That Anti-union Billboard in Times Square: Consider the Timing
On January 8, 2014, the Center for Union Facts (CUF) (a misnomer) produced the following five-story billboard in Times Square (New York City):
This is not CUF’s first swipe at Weingarten and the American Federation of Teachers (AFT). In December 2013, CUF launched a similar ad– a full-page ad in the New York Times– attempting the same discrediting of Weingarten and, by extension, AFT. In response to CUF’s December attack, I wrote a post in which I include CUF’s history as one of several nonprofit shells run by Rick Berman, who has used these “nonprofits” to pay his own company handsomely for nothing more than corporate-funded hits on organizations that are interfering with profits of said companies.
In short, Berman is a corporate whore to any companies willing to pay him to peddle propaganda on those who threaten the profit margins of the paying companies. As an added touch of cowardice, the companies “donating” to Berman’s shells are undisclosed.
And so, following a New York mayoral election in which winner Bill de Blasio is making news for considering charging NYC charter schools rent— charter schools that are not necessarily required to offer their teachers inclusion in collective bargaining agreements– NYC is witnessing anti-teacher-union propaganda.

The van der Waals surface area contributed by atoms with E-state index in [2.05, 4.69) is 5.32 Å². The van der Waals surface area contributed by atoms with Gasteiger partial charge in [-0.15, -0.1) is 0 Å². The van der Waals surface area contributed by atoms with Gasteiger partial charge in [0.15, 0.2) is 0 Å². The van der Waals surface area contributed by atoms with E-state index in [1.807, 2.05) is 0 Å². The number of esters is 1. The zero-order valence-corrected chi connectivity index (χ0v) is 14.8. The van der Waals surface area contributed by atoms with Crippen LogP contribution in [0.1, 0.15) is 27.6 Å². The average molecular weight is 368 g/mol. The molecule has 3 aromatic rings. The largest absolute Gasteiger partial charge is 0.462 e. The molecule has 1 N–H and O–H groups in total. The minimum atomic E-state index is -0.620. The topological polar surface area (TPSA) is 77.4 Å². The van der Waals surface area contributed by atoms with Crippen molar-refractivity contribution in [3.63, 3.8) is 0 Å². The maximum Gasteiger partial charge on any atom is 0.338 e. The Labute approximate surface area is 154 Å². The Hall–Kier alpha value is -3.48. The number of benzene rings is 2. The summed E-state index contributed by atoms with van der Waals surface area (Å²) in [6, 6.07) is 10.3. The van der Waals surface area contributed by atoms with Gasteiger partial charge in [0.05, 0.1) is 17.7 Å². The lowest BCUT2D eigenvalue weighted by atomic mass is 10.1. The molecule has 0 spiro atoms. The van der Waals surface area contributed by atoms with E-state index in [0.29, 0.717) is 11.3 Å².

CUF gets more mileage out of posting a picture of Weingarten in NYC than local union, United Federation of Teachers (UFT) President Michael Mulgrew because Weingarten is more easily identifiable to the public than is Mulgrew.
The CUF goal is union-bashing. Someone has paid CUF expressly for this NYC anti-union campaign.
I have a pretty good idea who.
This CUF anti-AFT propaganda campaign is carefully timed. The New-York-based United Federation of Teachers (UFT) endorsed de Blasio’s mayoral nomination. Mayor DeBlasio has been elected. He is turning his attention to charging NYC charters for their public school space. (Charters like to play the “public-nonpublic” card to their advantage. Looks like when it comes to rent, de Blasio is seeing the “nonpublic” side of that card.)